At lunch the next day, the group was running a bit late. We had our fish, rice and veggie course, but not dessert or coffee. But they had to leave in five minutes, and so did I. Two minutes left and the waiters start bringing out new plates. I figured, ah, dessert. Turns out it was a next course of steak and potatoes. I thought we must be getting someone else’s lunch. Anyway, up we all jump and dash out to the total bewilderment of the Brazilian guests. God, I love Americans.

Had a nice dinner at the Bolivian ambassador’s on Thursday. Met the Israeli ambassador, who had to be physically separated from his wife by at least several feet to be able to get a word in edgewise. The week ended on Friday with my attending a graduation at the Federal Police Academy for a course given by the FBI. Actually, it didn’t end there since the deputy chief told me the police would be happy to take 15 Huey helicopters recently returned to us by the Mexicans. We then had to arrange a quick meeting to “talk turkey” and ready our request for Washington before the local four-day holiday set in. Speaking of which, I went to see Notting Hill with our USAID director last night. A funny movie and surprisingly good. Today, it’s another soccer game and tomorrow, me and a group of around 40 (!) from the embassy will swarm out to an otherwise lovely waterfall [see below].


Wednesday, November 2, 2016

From the Journal Entry of September 18, 1999

Hosted a very nice dinner for some diplomatic colleagues on Thursday. Good food and talk, plus cigars for the men (as the season’s first real rain fell). Everyone enjoyed it. The Argentine ambassador sent me an email “thank you” and a copy of a talk he gave to the Brazilian military. My reply follows: ”Thank you for sending me your palestra.  I agree that the chief challenge for all countries and regions is to deal with where we are in the present stage of capitalism. The 'wavefront' of this challenge is indeed to ensure that liberal democracy and the free market do not fail, to ensure that they can provide health, well-being and productive labor for the majority of the World’s people. The only way forward must be to ride this wave -- to 'surf' it -- in the absolute best way we can. Your point about Mercosur's market being too small for Brazil and Argentina to fight over is exactly right. Instead, the countries of Mercosur ought to be working together for more space in the global community. No country can hope for a better future until we all can become 'significant provinces of human civilization."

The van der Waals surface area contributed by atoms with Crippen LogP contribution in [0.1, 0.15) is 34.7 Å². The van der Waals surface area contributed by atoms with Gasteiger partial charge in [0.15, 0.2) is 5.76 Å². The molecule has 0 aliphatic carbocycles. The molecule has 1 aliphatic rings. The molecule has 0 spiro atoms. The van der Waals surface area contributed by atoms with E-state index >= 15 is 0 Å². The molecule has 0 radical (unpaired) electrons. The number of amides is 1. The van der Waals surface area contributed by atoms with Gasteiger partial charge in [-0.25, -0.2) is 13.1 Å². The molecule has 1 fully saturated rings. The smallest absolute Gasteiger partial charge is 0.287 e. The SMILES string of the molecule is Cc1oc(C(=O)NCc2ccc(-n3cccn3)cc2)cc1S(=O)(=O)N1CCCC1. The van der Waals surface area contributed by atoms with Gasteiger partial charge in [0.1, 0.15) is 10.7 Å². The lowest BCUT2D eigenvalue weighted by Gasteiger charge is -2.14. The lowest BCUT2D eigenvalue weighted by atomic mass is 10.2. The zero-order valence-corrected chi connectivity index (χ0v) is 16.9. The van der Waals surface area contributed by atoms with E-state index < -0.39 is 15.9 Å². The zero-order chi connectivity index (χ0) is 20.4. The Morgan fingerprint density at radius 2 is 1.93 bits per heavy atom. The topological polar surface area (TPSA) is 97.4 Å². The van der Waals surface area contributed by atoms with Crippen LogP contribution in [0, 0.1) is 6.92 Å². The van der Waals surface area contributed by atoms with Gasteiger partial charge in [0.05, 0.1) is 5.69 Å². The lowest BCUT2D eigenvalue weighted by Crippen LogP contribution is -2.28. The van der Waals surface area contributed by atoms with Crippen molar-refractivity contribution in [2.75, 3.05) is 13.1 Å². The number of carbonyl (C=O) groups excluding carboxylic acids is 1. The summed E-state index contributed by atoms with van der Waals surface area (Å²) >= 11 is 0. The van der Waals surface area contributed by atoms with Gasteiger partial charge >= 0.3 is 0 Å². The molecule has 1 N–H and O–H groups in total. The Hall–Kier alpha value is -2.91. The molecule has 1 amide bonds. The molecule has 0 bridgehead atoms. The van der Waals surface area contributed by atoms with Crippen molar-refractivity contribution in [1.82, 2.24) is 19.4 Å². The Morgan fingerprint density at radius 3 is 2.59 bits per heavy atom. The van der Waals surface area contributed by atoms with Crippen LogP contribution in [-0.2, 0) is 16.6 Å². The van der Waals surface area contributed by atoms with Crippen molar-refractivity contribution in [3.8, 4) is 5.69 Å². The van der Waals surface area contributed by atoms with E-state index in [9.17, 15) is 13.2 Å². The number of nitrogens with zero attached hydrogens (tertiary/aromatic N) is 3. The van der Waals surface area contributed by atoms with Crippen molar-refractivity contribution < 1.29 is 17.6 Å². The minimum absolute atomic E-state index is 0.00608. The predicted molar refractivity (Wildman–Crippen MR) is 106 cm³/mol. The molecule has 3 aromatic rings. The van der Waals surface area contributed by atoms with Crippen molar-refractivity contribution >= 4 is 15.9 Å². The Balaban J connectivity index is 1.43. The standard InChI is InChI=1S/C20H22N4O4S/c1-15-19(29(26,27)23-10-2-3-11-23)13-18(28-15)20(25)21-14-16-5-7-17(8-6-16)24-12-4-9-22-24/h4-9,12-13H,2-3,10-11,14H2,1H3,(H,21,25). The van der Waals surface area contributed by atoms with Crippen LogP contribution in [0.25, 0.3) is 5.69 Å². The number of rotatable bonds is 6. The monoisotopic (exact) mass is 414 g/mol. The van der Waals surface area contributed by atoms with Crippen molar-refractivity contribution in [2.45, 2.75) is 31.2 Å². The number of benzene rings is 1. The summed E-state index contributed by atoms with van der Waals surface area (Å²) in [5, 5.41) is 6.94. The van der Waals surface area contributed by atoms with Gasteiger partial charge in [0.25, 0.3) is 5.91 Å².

Tomorrow I go to Rio for three days, then later in the week back to Washington. I am finishing up my first three months here and I have accomplished my main objectives. I have largely stayed out of trouble and the Brazilians don’t hate me (a colleague from the Foreign Ministry told me yesterday, over drinks and steak, that Itamaraty thinks of me as part of their professional family). I have gotten a decent hand around the Mission, ahead of past problems (especially differences over our counter-narcotics cooperation) and we have had several successful VIP visits. If there is no sign of a new ambassador by the time I get back to Brasilia next month, I may start stepping out a bit more.